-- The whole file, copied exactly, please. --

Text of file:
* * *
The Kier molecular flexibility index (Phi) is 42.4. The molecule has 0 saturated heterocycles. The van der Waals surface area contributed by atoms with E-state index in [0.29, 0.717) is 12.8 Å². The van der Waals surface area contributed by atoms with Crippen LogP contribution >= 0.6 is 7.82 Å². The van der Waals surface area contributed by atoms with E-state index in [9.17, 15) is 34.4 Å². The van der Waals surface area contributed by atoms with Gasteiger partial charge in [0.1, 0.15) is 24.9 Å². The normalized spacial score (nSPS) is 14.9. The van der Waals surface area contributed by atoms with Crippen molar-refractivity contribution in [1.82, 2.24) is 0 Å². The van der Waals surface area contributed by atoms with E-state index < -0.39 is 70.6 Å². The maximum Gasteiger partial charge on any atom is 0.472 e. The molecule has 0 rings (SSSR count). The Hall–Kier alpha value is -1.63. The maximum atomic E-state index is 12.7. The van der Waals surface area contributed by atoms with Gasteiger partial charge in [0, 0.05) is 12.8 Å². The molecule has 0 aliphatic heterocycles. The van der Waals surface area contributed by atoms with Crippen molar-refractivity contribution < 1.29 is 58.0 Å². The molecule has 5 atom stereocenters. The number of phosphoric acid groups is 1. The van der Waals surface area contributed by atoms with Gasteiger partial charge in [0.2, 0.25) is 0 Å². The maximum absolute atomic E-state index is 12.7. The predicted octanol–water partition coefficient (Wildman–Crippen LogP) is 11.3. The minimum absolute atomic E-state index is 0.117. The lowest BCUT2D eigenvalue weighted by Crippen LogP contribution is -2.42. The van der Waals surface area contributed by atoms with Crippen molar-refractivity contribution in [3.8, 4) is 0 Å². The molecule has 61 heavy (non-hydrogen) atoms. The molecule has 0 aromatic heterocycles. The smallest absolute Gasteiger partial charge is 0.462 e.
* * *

The Kier molecular flexibility index (Phi) is 42.4. The molecule has 0 saturated heterocycles. The van der Waals surface area contributed by atoms with E-state index in [0.29, 0.717) is 12.8 Å². The van der Waals surface area contributed by atoms with Crippen LogP contribution >= 0.6 is 7.82 Å². The van der Waals surface area contributed by atoms with E-state index in [9.17, 15) is 34.4 Å². The van der Waals surface area contributed by atoms with Gasteiger partial charge in [0.1, 0.15) is 24.9 Å². The normalized spacial score (nSPS) is 14.9. The van der Waals surface area contributed by atoms with Crippen molar-refractivity contribution in [1.82, 2.24) is 0 Å². The van der Waals surface area contributed by atoms with E-state index < -0.39 is 70.6 Å². The maximum Gasteiger partial charge on any atom is 0.472 e. The molecule has 0 rings (SSSR count). The Hall–Kier alpha value is -1.63. The maximum atomic E-state index is 12.7. The van der Waals surface area contributed by atoms with Gasteiger partial charge in [0, 0.05) is 12.8 Å². The molecule has 0 aliphatic heterocycles. The van der Waals surface area contributed by atoms with Crippen molar-refractivity contribution < 1.29 is 58.0 Å². The molecule has 5 atom stereocenters. The number of phosphoric acid groups is 1. The van der Waals surface area contributed by atoms with Gasteiger partial charge in [0.2, 0.25) is 0 Å². The maximum absolute atomic E-state index is 12.7. The predicted octanol–water partition coefficient (Wildman–Crippen LogP) is 11.3. The minimum absolute atomic E-state index is 0.117. The lowest BCUT2D eigenvalue weighted by Crippen LogP contribution is -2.42. The van der Waals surface area contributed by atoms with Crippen molar-refractivity contribution in [3.8, 4) is 0 Å². The molecule has 61 heavy (non-hydrogen) atoms. The molecule has 0 aromatic heterocycles. The smallest absolute Gasteiger partial charge is 0.462 e.